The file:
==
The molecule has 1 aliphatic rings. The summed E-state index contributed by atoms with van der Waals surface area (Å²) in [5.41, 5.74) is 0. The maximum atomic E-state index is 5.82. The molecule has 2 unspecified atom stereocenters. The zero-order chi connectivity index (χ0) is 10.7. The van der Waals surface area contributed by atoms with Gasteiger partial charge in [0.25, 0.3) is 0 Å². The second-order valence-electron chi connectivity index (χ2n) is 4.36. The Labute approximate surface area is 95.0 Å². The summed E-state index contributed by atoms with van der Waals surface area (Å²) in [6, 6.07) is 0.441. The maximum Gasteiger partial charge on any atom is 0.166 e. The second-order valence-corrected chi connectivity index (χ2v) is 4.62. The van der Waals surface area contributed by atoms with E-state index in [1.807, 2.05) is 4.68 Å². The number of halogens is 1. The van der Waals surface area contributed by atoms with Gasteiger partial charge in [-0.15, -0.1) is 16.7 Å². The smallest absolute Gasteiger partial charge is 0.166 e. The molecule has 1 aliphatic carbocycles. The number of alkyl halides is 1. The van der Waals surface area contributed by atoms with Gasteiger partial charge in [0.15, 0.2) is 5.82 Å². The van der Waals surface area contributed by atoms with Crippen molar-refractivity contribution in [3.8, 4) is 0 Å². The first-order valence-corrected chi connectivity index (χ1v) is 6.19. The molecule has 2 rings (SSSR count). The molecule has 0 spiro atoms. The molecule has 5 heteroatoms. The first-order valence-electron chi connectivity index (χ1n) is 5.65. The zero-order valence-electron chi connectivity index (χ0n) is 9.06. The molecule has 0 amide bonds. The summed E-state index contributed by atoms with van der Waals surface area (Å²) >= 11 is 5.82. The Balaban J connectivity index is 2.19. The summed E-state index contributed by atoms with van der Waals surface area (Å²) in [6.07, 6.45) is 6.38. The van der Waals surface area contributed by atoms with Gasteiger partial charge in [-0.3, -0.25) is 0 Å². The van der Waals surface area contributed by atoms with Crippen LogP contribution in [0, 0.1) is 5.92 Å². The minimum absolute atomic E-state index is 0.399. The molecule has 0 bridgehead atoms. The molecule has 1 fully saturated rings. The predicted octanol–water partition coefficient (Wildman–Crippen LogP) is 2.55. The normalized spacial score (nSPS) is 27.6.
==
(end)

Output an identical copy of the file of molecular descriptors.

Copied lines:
The molecule has 1 aliphatic rings. The summed E-state index contributed by atoms with van der Waals surface area (Å²) in [5.41, 5.74) is 0. The maximum atomic E-state index is 5.82. The molecule has 2 unspecified atom stereocenters. The zero-order chi connectivity index (χ0) is 10.7. The van der Waals surface area contributed by atoms with Gasteiger partial charge in [0.25, 0.3) is 0 Å². The second-order valence-electron chi connectivity index (χ2n) is 4.36. The Labute approximate surface area is 95.0 Å². The summed E-state index contributed by atoms with van der Waals surface area (Å²) in [6, 6.07) is 0.441. The maximum Gasteiger partial charge on any atom is 0.166 e. The second-order valence-corrected chi connectivity index (χ2v) is 4.62. The van der Waals surface area contributed by atoms with E-state index in [1.807, 2.05) is 4.68 Å². The number of halogens is 1. The van der Waals surface area contributed by atoms with Gasteiger partial charge in [-0.15, -0.1) is 16.7 Å². The smallest absolute Gasteiger partial charge is 0.166 e. The molecule has 1 aliphatic carbocycles. The number of alkyl halides is 1. The van der Waals surface area contributed by atoms with Gasteiger partial charge in [0.15, 0.2) is 5.82 Å². The van der Waals surface area contributed by atoms with Crippen molar-refractivity contribution in [3.8, 4) is 0 Å². The first-order valence-corrected chi connectivity index (χ1v) is 6.19. The molecule has 2 rings (SSSR count). The molecule has 0 spiro atoms. The molecule has 5 heteroatoms. The first-order valence-electron chi connectivity index (χ1n) is 5.65. The zero-order valence-electron chi connectivity index (χ0n) is 9.06. The molecule has 0 amide bonds. The summed E-state index contributed by atoms with van der Waals surface area (Å²) >= 11 is 5.82. The Balaban J connectivity index is 2.19. The summed E-state index contributed by atoms with van der Waals surface area (Å²) in [6.07, 6.45) is 6.38. The van der Waals surface area contributed by atoms with Gasteiger partial charge in [-0.3, -0.25) is 0 Å². The van der Waals surface area contributed by atoms with Crippen LogP contribution in [0, 0.1) is 5.92 Å². The minimum absolute atomic E-state index is 0.399. The molecule has 0 bridgehead atoms. The molecule has 1 fully saturated rings. The predicted octanol–water partition coefficient (Wildman–Crippen LogP) is 2.55. The normalized spacial score (nSPS) is 27.6.